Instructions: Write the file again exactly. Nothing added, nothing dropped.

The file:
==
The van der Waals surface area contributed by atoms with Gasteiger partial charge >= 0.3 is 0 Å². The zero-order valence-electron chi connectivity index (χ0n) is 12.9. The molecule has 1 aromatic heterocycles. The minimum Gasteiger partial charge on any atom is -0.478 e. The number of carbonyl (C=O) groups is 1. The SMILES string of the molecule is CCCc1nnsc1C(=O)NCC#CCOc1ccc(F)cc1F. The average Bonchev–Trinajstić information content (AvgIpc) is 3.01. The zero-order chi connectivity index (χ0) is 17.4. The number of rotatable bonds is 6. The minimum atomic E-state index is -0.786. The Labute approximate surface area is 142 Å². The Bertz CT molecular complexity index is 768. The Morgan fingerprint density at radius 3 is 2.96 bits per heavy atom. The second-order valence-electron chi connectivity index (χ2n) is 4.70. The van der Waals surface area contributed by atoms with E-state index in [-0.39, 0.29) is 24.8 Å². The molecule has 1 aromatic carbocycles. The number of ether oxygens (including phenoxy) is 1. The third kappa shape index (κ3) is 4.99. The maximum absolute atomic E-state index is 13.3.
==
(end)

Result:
The van der Waals surface area contributed by atoms with Gasteiger partial charge >= 0.3 is 0 Å². The zero-order valence-electron chi connectivity index (χ0n) is 12.9. The molecule has 1 aromatic heterocycles. The minimum Gasteiger partial charge on any atom is -0.478 e. The number of carbonyl (C=O) groups is 1. The SMILES string of the molecule is CCCc1nnsc1C(=O)NCC#CCOc1ccc(F)cc1F. The average Bonchev–Trinajstić information content (AvgIpc) is 3.01. The zero-order chi connectivity index (χ0) is 17.4. The number of rotatable bonds is 6. The minimum atomic E-state index is -0.786. The Labute approximate surface area is 142 Å². The Bertz CT molecular complexity index is 768. The Morgan fingerprint density at radius 3 is 2.96 bits per heavy atom. The second-order valence-electron chi connectivity index (χ2n) is 4.70. The van der Waals surface area contributed by atoms with E-state index in [-0.39, 0.29) is 24.8 Å². The molecule has 1 aromatic carbocycles. The number of ether oxygens (including phenoxy) is 1. The third kappa shape index (κ3) is 4.99. The maximum absolute atomic E-state index is 13.3.